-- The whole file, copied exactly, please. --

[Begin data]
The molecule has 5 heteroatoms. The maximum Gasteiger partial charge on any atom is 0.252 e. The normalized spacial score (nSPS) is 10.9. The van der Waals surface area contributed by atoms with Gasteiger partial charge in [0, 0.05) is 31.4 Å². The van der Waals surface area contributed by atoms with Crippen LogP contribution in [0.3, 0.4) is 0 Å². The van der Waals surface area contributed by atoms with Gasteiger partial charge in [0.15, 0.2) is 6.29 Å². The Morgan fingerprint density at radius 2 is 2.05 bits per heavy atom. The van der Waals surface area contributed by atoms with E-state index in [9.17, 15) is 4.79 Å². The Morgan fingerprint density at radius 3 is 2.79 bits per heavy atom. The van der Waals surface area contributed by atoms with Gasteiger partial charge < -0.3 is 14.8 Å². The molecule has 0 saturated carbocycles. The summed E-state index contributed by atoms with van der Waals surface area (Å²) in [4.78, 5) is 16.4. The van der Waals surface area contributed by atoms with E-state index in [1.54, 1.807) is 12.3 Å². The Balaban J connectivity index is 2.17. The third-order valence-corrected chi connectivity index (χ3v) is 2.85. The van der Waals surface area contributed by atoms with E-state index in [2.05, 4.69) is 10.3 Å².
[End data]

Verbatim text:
The molecule has 5 heteroatoms. The maximum Gasteiger partial charge on any atom is 0.252 e. The normalized spacial score (nSPS) is 10.9. The van der Waals surface area contributed by atoms with Gasteiger partial charge in [0, 0.05) is 31.4 Å². The van der Waals surface area contributed by atoms with Crippen LogP contribution in [0.3, 0.4) is 0 Å². The van der Waals surface area contributed by atoms with Gasteiger partial charge in [0.15, 0.2) is 6.29 Å². The Morgan fingerprint density at radius 2 is 2.05 bits per heavy atom. The van der Waals surface area contributed by atoms with E-state index in [9.17, 15) is 4.79 Å². The Morgan fingerprint density at radius 3 is 2.79 bits per heavy atom. The van der Waals surface area contributed by atoms with Gasteiger partial charge < -0.3 is 14.8 Å². The molecule has 0 saturated carbocycles. The summed E-state index contributed by atoms with van der Waals surface area (Å²) in [4.78, 5) is 16.4. The van der Waals surface area contributed by atoms with E-state index in [1.54, 1.807) is 12.3 Å². The Balaban J connectivity index is 2.17. The third-order valence-corrected chi connectivity index (χ3v) is 2.85. The van der Waals surface area contributed by atoms with E-state index in [2.05, 4.69) is 10.3 Å².